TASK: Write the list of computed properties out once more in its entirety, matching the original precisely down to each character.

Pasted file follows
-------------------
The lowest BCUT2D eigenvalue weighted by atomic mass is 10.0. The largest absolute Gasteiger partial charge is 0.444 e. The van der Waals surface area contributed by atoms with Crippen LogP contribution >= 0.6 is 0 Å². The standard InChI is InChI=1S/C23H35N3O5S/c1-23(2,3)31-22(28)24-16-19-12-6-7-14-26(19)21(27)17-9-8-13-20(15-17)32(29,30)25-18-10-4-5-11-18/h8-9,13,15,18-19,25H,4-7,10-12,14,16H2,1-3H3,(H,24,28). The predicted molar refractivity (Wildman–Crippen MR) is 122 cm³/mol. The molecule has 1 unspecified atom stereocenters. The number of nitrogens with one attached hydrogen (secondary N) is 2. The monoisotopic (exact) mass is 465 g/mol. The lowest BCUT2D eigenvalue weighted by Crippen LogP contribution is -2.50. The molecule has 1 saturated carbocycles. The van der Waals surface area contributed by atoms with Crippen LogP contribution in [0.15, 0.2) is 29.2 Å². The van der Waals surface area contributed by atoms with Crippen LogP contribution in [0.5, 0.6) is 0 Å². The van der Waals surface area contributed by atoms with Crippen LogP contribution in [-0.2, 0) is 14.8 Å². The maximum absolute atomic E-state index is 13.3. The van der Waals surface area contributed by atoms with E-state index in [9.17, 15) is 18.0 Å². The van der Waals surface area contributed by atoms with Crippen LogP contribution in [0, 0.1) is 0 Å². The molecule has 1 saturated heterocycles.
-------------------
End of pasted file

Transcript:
The lowest BCUT2D eigenvalue weighted by atomic mass is 10.0. The largest absolute Gasteiger partial charge is 0.444 e. The van der Waals surface area contributed by atoms with Crippen LogP contribution >= 0.6 is 0 Å². The standard InChI is InChI=1S/C23H35N3O5S/c1-23(2,3)31-22(28)24-16-19-12-6-7-14-26(19)21(27)17-9-8-13-20(15-17)32(29,30)25-18-10-4-5-11-18/h8-9,13,15,18-19,25H,4-7,10-12,14,16H2,1-3H3,(H,24,28). The predicted molar refractivity (Wildman–Crippen MR) is 122 cm³/mol. The molecule has 1 unspecified atom stereocenters. The number of nitrogens with one attached hydrogen (secondary N) is 2. The monoisotopic (exact) mass is 465 g/mol. The lowest BCUT2D eigenvalue weighted by Crippen LogP contribution is -2.50. The molecule has 1 saturated carbocycles. The van der Waals surface area contributed by atoms with Crippen LogP contribution in [0.15, 0.2) is 29.2 Å². The van der Waals surface area contributed by atoms with Crippen LogP contribution in [0.5, 0.6) is 0 Å². The van der Waals surface area contributed by atoms with Crippen LogP contribution in [-0.2, 0) is 14.8 Å². The maximum absolute atomic E-state index is 13.3. The van der Waals surface area contributed by atoms with E-state index in [9.17, 15) is 18.0 Å². The van der Waals surface area contributed by atoms with Crippen LogP contribution in [0, 0.1) is 0 Å². The molecule has 1 saturated heterocycles.